WatchUSeek Watch Forums banner

1 - 4 of 4 Posts

·
Banned
Joined
·
1,112 Posts
Of course it will. Compared to normal walking, does your energy level drain faster if you run?

Mechanical chronographs are all different, but I find that a running chrono eats up a power reserve about 15% faster (i.e. 48 hour PR gone in about 36 hours) than when the watch is just in time telling mode.
 

·
Registered
Joined
·
68 Posts
Discussion Starter · #3 ·
The question was for the Seiko 6139 only , since if compared to eta 7750 , it has the second and minute counter only , and no additional second hand that runs continuously .....


((( this is only a question , if can answer it = thank you .....but apsolutely no need of smart and arrogant answers )))
 

·
Registered
Joined
·
846 Posts
In a mechanical watch, it is more a question of wear and tear. Engaging the chrono will affect the amplitude, and a lot of chrono modules are not jewelled. The barrel does not unwind any faster, the escapement determines the run time. The power reserve remains the same, and since we are talking about an auto chrono, as long as you are wearing the watch and moving around, the power keeps replenishing. In a quartz chrono, however, running the chrono constantly will affect your battery life big time. The reason quartzes use so little power is that they only tick once per second. That means the watch is at rest in between, with no power drain. That said, I suppose the last rotations on the mainspring, being weakest, (assuming you just placed the watch on your dresser and let it run itself down) might not be enough to run certain watches in chrono mode quite as long as regular mode, but the difference would be minimal. Some chronos, like some IWC movts, are designed to have virtually no difference in amplitude with the chrono engaged, with extremely low friction, and would have virtually identical runtimes.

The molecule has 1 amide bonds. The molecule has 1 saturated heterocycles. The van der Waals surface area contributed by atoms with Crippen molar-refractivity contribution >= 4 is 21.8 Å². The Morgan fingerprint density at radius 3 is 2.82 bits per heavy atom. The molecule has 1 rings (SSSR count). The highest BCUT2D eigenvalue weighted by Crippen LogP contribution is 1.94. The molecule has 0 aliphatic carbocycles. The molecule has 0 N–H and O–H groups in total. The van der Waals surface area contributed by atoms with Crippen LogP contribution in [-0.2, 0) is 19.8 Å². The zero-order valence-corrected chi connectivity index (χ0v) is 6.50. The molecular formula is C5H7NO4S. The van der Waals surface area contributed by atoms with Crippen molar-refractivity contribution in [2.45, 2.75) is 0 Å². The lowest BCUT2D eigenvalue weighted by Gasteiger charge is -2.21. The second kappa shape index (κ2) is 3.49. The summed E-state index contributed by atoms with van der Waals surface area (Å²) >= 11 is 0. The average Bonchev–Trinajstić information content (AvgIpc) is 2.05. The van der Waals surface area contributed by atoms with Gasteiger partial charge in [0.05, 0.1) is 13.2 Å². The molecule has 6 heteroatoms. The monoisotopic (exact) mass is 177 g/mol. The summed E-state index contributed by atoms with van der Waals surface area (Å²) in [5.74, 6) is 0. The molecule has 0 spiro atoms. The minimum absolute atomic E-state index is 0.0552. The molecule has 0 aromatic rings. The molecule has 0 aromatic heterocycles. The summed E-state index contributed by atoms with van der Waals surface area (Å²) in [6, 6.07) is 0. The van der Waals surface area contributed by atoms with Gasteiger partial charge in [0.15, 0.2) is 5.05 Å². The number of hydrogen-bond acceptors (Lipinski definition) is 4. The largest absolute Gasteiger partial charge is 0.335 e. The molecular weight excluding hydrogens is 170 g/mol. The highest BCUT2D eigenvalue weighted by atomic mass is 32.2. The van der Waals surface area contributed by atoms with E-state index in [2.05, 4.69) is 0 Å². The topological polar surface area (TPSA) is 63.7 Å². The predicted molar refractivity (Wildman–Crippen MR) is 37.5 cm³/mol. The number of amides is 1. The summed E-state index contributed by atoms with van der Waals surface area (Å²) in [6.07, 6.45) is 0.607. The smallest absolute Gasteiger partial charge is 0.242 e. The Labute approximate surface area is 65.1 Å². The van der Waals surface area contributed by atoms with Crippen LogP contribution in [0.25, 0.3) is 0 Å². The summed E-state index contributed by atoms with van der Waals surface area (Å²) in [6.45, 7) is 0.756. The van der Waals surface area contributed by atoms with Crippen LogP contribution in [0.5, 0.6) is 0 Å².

1 - 4 of 4 Posts
Top